Quantification of Graft Mononuclear Cell Infiltration.
The prominent mononuclear cell infiltrate in airway allografts was comprised primarily of T cells, as determined by immunohistochemical analysis for the pan-T cell–marked CD3 (Fig. 2, a–e). These airway inflammatory lesions with lymphocytic predominance are indistinguishable histologically from lymphocytic bronchitis observed in humans (5). Identification of subpopulations of graft-infiltrating CD4+ (Fig. 2, f–j) and CD8+ (Fig. 2, k–o) T cells, as well as F4/80+ macrophages (Fig. 2, p–t), was also performed. Absolute and relative numbers of allograft-infiltrating leukocytes, including CD3+ CD4+ T cells, CD3+ CD8+ T cells (Fig. 2 u), and F4/80+ macrophages (Fig. 2 v) were determined by FACS® analysis and manual cell counting. Concordant with the immunohistochemical data, analysis of cells extracted from graft tissue indicates that infiltrating lymphocytes in allografts from WT recipients (n = 7) are predominantly CD3+ CD8+ T cells (223 × 103 ± 9.9 × 103/graft for CD3+ CD8+, 151 × 103 ± 6.7 × 103/graft for CD3+ CD4+). In contrast, lymphocytic infiltration was markedly reduced with either recipient iNOS deletion (n = 5; 26-fold reduction for CD3+ CD8+ and 18-fold reduction for CD3+ CD4+) or pharmacologic inhibition of iNOS with L-NIL (n = 6; sevenfold reduction for CD3+ CD8+ and threefold reduction for CD3+ CD4+). Interestingly, pharmacological iNOS blockade showed a more potent suppression of CD3+ CD8+ T cells infiltration than that of CD3+ CD4+ T cells. iNOS−/− recipients exhibited similar degrees of suppression of both T cell subtypes. eNOS−/− recipients (n = 5), however, did not show any significant difference in graft CD4+ T cell, CD8+ T cell, or macrophage infiltration compared WT recipients. There was also a decrease in the number of macrophages from allografts from iNOS−/− recipients (eightfold reduction) and L-NIL–treated WT recipients (twofold reduction) compared with both allografts from WT and eNOS−/− recipients. These quantitative data suggest that iNOS expression, but not eNOS expression, increases absolute numbers of infiltrating T cell subpopulations and macrophages. Immunohistochemical staining revealed a relative paucity of neutrophils in all groups (unpublished data). Isografts demonstrated no obvious cellular infiltrates on histological examination, and correspondingly, no detectable infiltrates upon lymphocyte isolation.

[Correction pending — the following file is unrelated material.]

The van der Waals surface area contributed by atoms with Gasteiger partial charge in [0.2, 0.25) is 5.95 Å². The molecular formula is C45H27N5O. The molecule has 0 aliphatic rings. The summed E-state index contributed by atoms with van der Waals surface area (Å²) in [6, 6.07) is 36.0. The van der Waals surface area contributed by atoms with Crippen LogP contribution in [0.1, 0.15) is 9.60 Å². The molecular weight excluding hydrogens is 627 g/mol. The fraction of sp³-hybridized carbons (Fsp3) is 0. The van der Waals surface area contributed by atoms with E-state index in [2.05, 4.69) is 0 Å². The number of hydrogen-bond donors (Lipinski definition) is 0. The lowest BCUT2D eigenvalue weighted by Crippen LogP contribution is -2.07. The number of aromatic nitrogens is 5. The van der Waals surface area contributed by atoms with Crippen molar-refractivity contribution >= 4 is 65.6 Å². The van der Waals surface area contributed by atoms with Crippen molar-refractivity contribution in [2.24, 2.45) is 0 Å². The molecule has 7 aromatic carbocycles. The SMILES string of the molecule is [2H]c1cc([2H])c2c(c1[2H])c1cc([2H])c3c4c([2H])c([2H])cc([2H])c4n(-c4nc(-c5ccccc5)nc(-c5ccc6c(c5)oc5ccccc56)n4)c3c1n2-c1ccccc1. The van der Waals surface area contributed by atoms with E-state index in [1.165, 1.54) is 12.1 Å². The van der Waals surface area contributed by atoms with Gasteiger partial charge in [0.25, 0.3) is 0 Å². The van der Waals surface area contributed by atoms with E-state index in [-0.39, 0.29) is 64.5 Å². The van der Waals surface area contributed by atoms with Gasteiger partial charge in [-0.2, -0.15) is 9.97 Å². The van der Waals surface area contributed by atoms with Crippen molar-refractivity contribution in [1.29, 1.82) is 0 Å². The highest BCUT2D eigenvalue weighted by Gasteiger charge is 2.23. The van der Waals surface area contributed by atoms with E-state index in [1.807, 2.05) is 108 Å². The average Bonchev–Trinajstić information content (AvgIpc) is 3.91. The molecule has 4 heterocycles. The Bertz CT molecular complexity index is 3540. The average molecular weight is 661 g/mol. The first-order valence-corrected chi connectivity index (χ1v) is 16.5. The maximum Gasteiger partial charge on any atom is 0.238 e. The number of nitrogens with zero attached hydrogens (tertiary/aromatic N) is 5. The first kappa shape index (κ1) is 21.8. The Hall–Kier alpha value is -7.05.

Morphometric analysis of WT allografts revealed a concordance between the thickening of each of the airway layers leading to luminal occlusion and lymphocytic infiltrates (Fig. 3 a). Compared with these results in WT recipients, allografts transplanted into iNOS−/− recipients showed significantly less luminal narrowing with a concordant reduction in the numbers of infiltrating CD3+ CD4+ and CD3+ CD8+ T cells. On the other hand, eNOS−/− recipients showed neither any significant difference in luminal obstruction or influx of T lymphocytes compared with WT allograft recipients. Pharmacologic inhibition of recipient iNOS with L-NIL (5 mg/kg/day) 3 wk after transplantation to both WT (n = 10) and eNOS−/− (n = 5) recipients revealed significant reduction in the luminal obstruction of allografts compared with WT and eNOS−/− allograft recipients.
In contrast to the original scenario, in which iNOS+/+ allografts transplanted into iNOS−/− recipients exhibited significantly reduced luminal occlusion (29 ± 2% vs. 53 ± 2% for iNOS+/+ allografts transplanted into iNOS+/+ recipients), graft luminal occlusion in iNOS−/− allografts transplanted into iNOS+/+ recipients (n = 5) 3 wk after transplantation was 49 ± 2%. These differences could not be accounted for by differences in background strain, because for iNOS+/+ trachea transplanted into iNOS+/+ recipients, luminal occlusion was similar when the reverse background strain combination (i.e., C57Bl/6J donors transplanted into B10.A recipients) was used (n = 5, luminal occlusion 49 ± 1%; Fig. 3 b). These data suggest that iNOS expressed by graft-infiltrating leukocytes, rather than by airway epithelium, exerts the dominant influence on airway rejection.